I love Maisie Dobbs novels!  Maisie is a detective in the 1930s and you never know what’s going to happen.  After being away from her usual work, Maisie’s returned to England and is recruited by the British Secret Service to travel to Munich to bring back a man imprisoned in Dachau in February, 1938.  Maurice is Maisie's deceased mentor whose wisdom Maisie remembers throughout the book.
     Maisie remembers Maurice's words:  “Never fear going in circles, Maisie.  The next time around, you’ll see something you missed before—that’s if your mind is open.  And you will be different, and it will be better.  Experience, Maisie.  Knowledge of yourself.  And when you have knowledge, you have wisdom.  If your mind is open, and your heart is willing.”

A Fall of Marigolds.  Susan Meissner   
     This book is two stories in parallel.  One is about Taryn in 2011 who lost her husband on 9/11.  The other is about Clara in 1911, who lived through the Triangle Shirtwaist Fire but lost a young man she thought she loved.  The majority of the book is about Clara who has secluded herself on Ellis Island, working as a nurse.  Both have deep wounds.  We see them heal as we read.  The thread that connects them is a beautiful scarf.
     If you have Ellis Island ancestors or someone who died in the Triangle Shirtwaist Fire this book may be of particular interest to you.  Even if you don't, I think it's still a great read.

What Katy Did.  Susan Coolidge   
     I've included this as a women's history book because it was written in 1872.  It's less historical fiction and more fiction written at some historical time period.  It’s somewhat of a morality story and though I didn’t love it, I’m glad I read it.  (Remember the time, values, and morals of 1872 when reading this book.)  At the beginning of the story Katy Carr is an active, busy, 12-year-old girl who is creative, curious, a little self-centered, and not especially kind to her brothers and sisters.  She realizes her mistakes and sets goals to be better only to forget them within a few minutes.  Her invalid Cousin Helen comes to visit for a few days.  Katy and her siblings adore Helen because she is sweet, pleasant, and saintly.  She encourages Katy to be kinder to her siblings.  As the story continues, Katy has an accident and has to decide how to behave.  Personal growth is a theme in this book. 
     For me the interest in the story was the environment, activities, and play of children in the 1870s.  I felt like I got a glimpse into what life was like during that time – how children played, how they used their imaginations, a little about their education, and what the expectations were for girls and women during that time period. 

Secrets of a Charmed Life.  Susan Meissner   
     Kendra is a history major interviewing Isabel McFarland, a 93-year-old survivor of World War II who tells the story of 15-year-old Emmy and her 7-year-old sister, Julia.  They were moved from London at the beginning of the war to a place of safety in Gloustershire.  But Emmy had bigger plans:  she intended to be a designer of brides’ dresses and had recently begun working at a bridal shop and made arrangements to meet with a potential designer to begin an apprenticeship.  The girls move to the country but Emmy pursues her dream.  Trouble comes.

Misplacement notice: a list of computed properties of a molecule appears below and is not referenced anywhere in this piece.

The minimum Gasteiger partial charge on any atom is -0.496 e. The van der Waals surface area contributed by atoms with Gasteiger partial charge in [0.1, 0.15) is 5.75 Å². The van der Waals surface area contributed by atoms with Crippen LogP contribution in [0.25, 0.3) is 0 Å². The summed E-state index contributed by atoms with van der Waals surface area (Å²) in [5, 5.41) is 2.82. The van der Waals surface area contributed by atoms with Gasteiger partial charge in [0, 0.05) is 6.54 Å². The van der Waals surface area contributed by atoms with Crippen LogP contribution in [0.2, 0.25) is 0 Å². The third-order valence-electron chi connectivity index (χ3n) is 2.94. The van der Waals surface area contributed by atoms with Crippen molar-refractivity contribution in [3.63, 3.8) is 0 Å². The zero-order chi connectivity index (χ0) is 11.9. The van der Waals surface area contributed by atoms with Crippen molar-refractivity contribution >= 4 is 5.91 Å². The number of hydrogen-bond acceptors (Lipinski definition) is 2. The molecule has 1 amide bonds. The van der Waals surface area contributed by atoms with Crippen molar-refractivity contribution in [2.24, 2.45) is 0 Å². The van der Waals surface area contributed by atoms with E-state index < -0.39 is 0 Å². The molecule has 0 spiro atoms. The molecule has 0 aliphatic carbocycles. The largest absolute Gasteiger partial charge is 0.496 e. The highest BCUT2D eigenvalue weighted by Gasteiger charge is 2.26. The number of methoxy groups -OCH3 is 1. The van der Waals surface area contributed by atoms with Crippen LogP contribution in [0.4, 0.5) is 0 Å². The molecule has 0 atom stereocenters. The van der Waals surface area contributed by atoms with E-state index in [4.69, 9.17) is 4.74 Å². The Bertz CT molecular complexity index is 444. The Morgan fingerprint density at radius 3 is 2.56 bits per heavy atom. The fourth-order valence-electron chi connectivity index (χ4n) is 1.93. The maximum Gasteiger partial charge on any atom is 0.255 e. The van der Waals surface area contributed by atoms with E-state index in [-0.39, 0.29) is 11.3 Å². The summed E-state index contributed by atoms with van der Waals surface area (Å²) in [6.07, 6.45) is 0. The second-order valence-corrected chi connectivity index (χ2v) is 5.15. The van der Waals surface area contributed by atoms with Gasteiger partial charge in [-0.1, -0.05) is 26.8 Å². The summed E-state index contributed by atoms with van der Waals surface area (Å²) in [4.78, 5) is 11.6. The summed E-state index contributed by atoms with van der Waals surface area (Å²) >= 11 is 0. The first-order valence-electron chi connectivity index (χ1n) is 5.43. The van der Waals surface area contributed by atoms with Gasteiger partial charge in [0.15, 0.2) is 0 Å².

From a conversation with the author in the Reader's Guide, responding about how little we are aware of the experiences of past generations living through difficult times, “I think this is the danger we face whenever time passes and those who have suffered recover from what flattened them.  The generation coming up behind might under estimate or miss completely all that the older generation survived.”

The Girl You Left Behind.  Jojo Moyes   
    This is a story about a young French woman, Sophie, whose husband is away at war in 1916; a story about a painting by Sophie’s husband, Edouard, which hangs in the bar/hotel where Sophie and other family members live; a story about a young widow, Liv, whose husband bought the painting for her on their honeymoon a hundred years later; and a story about who owns the painting and discovering Sophie’s story.  The first part is written in the first person by Sophie.  The rest is written in the third person with brief sections by Sophie telling the rest of her story. 

Sarah’s Key.  Tatiana De Rosnay   
    The first half of the book is presented as two different stories, alternately by chapter.  The first is told in third person about a young Jewish girl living in Paris, France, in 1942.  When the French police come to take her and her family away the little girl's brother doesn't want to leave.  She locks him in their secret hiding place, a cubby within the walls of their home, certain that she will return within a few hours.  Along with thousands of other Jews, she is taken to the Velodrome, a huge, enclosed bicycle racing rink, where they are kept for several days until parents and children are separated.
    The second story is presented in the first person by a 45-year-old American journalist, Julia, living in Paris with her French husband and 12-year-old daughter.  She works for a small American newspaper written for Americans living in Paris.  Her current assignment is researching and writing an article about the people who were held in the Velodrome in 1942.  Eventually the stories converge.

If you choose to read any of these books, I hope you enjoy them.  Have you read any good books that pertain to women's history lately?  Titles, please.


Copyright ©2017 Nancy Messier. All Rights Reserved.